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    Under carefully controlled conditions the anodic oxidation of aluminium can result in an alumina thin film containing a self-assembled array of high aspect ratio nanopores. Functional nanowires, possessing diverse and novel properties, can be fabricated by the billion in a beaker by using the xporous aluminax as a template into which vast arrays of nanowires and nanotubes are grown by electrodeposition of materials into the self-ordered pores. This project will involve the fabrication of novel magnetic nanowires by electrodeposition into porous alumina templates. The microstructure of the wires will be characterised by advanced electron microscopy, as a function of the wire width and length which can be varied by controlling the porous alumina template growth. Single nanowires will be functionally tested and assembled into prototype devices using novel in-situ TEM mechanical and electrical probes built under the Sheffield RCUK nanorobotics programme. The structure and performance of the magnetic wires will be compared to theoretical models; the interplay between the crystallographic structure and the magnetic properties will be calculated using finite element simulations. In particular the interaction of magnetic domain walls with grain boundaries will be studied
  16. Nanofilled Composites for Medical and Dental Applications: Mechanical Failure at the Nanoscale

    Supervisors: BJ Inkson and Prof. P. Hatton

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    Biocompatible ceramic-polymer composites are used extensively in medicine and dentistry for human tissue repair. More recently, nanoparticles have been employed in the production of novel composites with the intention of improving their properties (e.g. wear resistance). Understanding the surface and interfacial properties of these functional materials at the nanoscale is very important for their molecular design. At Sheffield we are quantifying the nanomechanical and nanotribological properties of biocompatible ceramic-polymer nanocomposites using advanced microstructural techniques including state-of-the-art 3D tomographic analysis and wear testing inside electron microscopes. While the limited data available suggests that these nanostructured biomaterials have improved wear characteristics, the properties appear to be strongly influenced by the size, shape and distribution of the nanoparticles. The aim of this PhD programme is therefore to carry out a detailed study of the nanoscale properties and failure modes of these novel nanofilled medical and dental composite materials
  17. Thermal Stability of Direct-Write Nanostructures Deposited by Focused Ion and Electron Beams

    Supervisors: BJ Inkson

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    New direct-write technologies enable complex nanostructures to be directly written onto surfaces without the need for traditional multi-step lithographic based nanodeposition processes. One method involves the use of a highly focused beam of Ga+ ions (FIB) or electrons (SEM) to locally breakdown organic molecules on a surface ? leaving behind the desired metal or ceramic atoms only in the places the ion or electron beam have been. Because the ion or electron beam can be scanned in any pattern, nanostructures ranging from single nanoscale electrodes to large scale patterns can be written on a surface. Not much is known about the thermal stability of FIB and e-beam direct-write deposits, and this is a crucial issue for their use in the electronics industry for depositing, joining and repairing nanoscale components. This project will quantify the thermal stability of metallic and ceramic based FIB and e-beam direct-write components. Changes in microstructure after thermal cycling (morphology, crystallinity, chemistry + substrate reactions), including in-situ real-time thermal testing in electron microscopes, will be characterised by a range of state-of-the-art FIB and TEM techniques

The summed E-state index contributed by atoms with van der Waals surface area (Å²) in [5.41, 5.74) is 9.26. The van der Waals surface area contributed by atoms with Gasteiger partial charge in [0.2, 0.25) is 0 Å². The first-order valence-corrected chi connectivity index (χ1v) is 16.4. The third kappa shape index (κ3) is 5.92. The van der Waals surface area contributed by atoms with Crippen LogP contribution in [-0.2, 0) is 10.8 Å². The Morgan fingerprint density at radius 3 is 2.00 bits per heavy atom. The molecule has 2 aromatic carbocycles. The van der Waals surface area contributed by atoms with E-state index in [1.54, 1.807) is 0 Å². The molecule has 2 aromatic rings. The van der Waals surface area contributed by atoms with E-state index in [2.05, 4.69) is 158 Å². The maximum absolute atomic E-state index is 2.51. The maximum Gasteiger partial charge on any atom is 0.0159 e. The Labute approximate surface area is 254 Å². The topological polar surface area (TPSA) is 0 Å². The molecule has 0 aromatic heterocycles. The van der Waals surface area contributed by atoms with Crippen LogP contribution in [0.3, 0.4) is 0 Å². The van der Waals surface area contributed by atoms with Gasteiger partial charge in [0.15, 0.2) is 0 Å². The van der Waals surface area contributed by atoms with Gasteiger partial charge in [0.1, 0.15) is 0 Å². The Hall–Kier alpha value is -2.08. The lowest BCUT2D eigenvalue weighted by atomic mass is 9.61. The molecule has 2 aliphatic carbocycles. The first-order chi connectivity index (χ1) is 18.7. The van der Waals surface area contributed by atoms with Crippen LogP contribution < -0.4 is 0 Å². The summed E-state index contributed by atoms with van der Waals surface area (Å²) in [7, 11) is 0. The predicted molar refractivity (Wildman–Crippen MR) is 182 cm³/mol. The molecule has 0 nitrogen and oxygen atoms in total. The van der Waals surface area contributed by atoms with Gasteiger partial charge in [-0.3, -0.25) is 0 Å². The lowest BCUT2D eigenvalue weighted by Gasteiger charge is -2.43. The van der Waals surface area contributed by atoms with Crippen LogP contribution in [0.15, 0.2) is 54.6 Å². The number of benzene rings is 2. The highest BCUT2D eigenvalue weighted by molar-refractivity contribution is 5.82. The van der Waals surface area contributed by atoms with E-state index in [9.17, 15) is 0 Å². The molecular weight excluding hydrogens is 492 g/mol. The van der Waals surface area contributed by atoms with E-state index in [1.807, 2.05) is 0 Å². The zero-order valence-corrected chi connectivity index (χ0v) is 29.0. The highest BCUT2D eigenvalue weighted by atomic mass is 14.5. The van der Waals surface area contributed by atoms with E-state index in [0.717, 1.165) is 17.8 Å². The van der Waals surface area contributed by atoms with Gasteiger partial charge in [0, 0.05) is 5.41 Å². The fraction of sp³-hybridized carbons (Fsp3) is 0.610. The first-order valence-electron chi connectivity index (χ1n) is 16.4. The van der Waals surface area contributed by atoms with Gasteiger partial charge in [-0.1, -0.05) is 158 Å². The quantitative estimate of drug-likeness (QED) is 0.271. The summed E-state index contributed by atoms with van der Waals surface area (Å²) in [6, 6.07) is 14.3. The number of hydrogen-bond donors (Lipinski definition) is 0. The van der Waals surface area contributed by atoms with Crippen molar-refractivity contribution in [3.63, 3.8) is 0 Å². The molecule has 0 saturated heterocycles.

18. Quantitative Three Dimensional Dopant Mapping in the Scanning Electron Microscope

    Supervisors: C Rodenburg and BJ Inkson

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    Doping is the heart of all semiconductor devices because the number and position of dopant atoms determines the functionality of electronic devices. The aim of this project is to develop a high resolution, 3D dopant mapping technique that combines Focused Ion Beam specimen preparation with secondary electron spectroscopy in the Scanning Electron Microscope
  19. Manipulation of Micro and Nano Objects by Charge Writing in the Low Voltage Scanning Electron Microscope

    Supervisors: C Rodenburg and BJ Inkson

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    The contact-free controlled manipulation of micro and nano objects by electro static forces is of increasing interest because at the nano-scale objects tend to stick to surfaces they touch. The necessary electrostatic fields can be achieved by wiring charged patterns in substrates with the electron beam in a Low Voltage Electron Microscope